Thursday, December 12, 2013

Bond-arama: No. 009 On Her Majesty’s Secret Service (1969)

On Her Majesty’s Secret Service has a unique position in the Bond series. It comes at the end of the 1960s, right before Bond became a creature of the 1970s. It is also the only Bond with a one-time Bond. At one point, this film would have been considered the bottom of the barrel by the public, but over time it has risen in estimation. Here it sits at No. 009 of 0023.

Plot Quality: Had we done these ratings twenty years ago, OHMSS would have been near the bottom of the list. The film was seen as a mistake, a wrong turn in the series done by an actor with no business trying to replace Sean Connery. But over time, perceptions have changed. A great many people now recognize that Lazenby wasn’t as bad as he seemed when the wounds of Connery quitting were still so raw. And with the benefit of hindsight, the plot doesn’t seem as weak as it once did either. In fact, comparing this film to what was to come over the next ten years, this film actually comes across as quite solid.
The story opens with Bond saving Contessa Teresa di Vicenzo, aka Tracy, from trying to kill herself. She invites Bond back to her hotel room. The following morning, Bond gets kidnapped by Tracy’s father, Marc-Ange Draco, who just happens to be the head of a huge European crime syndicate. Draco offers Bond one million pounds if he will marry Tracy. Bond refuses, but says he will continue to romance Tracy if Draco tells him the whereabouts of Blofeld. Draco directs Bond to Switzerland, where Bond steals information from a law firm which tells him that Blofeld is trying to claim a title: “Comt Balthazar de Bleuchamp.”

To prove his claim, Blofeld wants Sir Hilary Bray of the London College of Arms to come investigate. Bond now impersonates Sir Hilary to get close to Blofeld and he travels to an allergy research institute Blofeld is running in the Swiss Alps. There he meets a group of women who are being treated for allergies (it actually seems to be more aversion than allergies). Bond passes himself off as Sir Hilary while simultaneously suggesting to the women that he’s gay. He then proceeds to fool around with several of the women as he discovers that Blofeld’s secret plan is to send these women back to where they came from, brainwashed so they will release bacteriological warfare agents which will destroy food sources.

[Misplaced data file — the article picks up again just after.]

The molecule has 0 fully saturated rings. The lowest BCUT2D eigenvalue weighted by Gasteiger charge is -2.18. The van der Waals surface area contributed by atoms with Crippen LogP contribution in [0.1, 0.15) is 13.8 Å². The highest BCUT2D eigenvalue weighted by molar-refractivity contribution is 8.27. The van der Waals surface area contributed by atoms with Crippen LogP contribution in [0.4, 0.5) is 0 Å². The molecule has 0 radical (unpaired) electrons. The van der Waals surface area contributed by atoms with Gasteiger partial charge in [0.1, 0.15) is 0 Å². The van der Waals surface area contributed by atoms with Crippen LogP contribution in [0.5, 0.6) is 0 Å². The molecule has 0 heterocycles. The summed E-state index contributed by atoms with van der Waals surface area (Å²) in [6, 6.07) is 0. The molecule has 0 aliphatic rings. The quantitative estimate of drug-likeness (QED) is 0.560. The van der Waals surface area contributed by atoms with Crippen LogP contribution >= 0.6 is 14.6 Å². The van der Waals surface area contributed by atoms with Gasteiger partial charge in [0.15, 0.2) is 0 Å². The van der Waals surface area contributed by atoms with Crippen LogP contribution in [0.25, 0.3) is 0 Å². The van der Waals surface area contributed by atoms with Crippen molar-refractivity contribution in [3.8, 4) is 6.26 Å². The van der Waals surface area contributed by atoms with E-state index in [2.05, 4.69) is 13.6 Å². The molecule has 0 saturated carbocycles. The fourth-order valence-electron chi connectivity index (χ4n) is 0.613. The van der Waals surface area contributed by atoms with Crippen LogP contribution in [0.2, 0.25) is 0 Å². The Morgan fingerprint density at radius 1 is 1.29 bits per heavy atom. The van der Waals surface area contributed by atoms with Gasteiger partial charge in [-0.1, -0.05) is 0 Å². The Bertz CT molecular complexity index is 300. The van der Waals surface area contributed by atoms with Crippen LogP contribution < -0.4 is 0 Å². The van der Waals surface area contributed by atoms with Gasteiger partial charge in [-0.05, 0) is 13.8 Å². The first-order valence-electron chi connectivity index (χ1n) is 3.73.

Bond tries to trick Blofeld into leaving Switzerland because he apparently can’t arrest him there. When Blofeld refuses, Bond’s identity is discovered and Blofeld’s agents chase him through Switzerland. Tracy just happens to be nearby and saves Bond, but then gets captured. Bond returns to London where he learns that Blofeld has demanded ransom to keep from releasing the bacterial agents, and the world has decided to pay. There will be no attack on Blofeld and no attempt to rescue Tracy.

Bond then contacts Draco, who attacks Blofeld’s chalet along with Bond and his men. They free Tracy and injure Blofeld. Bond and Tracy then return to Portugal, where they marry. As they leave the wedding, Blofeld drives up next to Bond’s Aston Martin and pumps it full of bullet holes. He kills Tracy and the movie ends.

As I said, this film has a growing legion of fans. What they are responding to is the feel of the film. This film was made in 1969 and thus is the last film made in the same vein as the Connery films before it: same film quality, same acting styles, similar dialog, similar types of action, similar costumes. By comparison, each of the films that follow will be creatures of the 1970s and will become increasingly ridiculous. It is, therefore, easy to see this film as being of roughly similar quality to the early Connery films. That is what has gotten the film ranked as high as it has.
But I don’t see this film going any higher. And the reason is that ultimately, this film is seriously flawed. Seriously, are we really supposed to believe that Blofeld won’t recognize the mortal enemy he’s seen repeatedly in the past just because Bond wears glasses and calls himself “Sir Hilary”? And since when has Bond ever worried about needing a warrant before he could take down a bad guy? He’s 007, licensed to kill, not licensed to make arrests with the permission of local authorities only.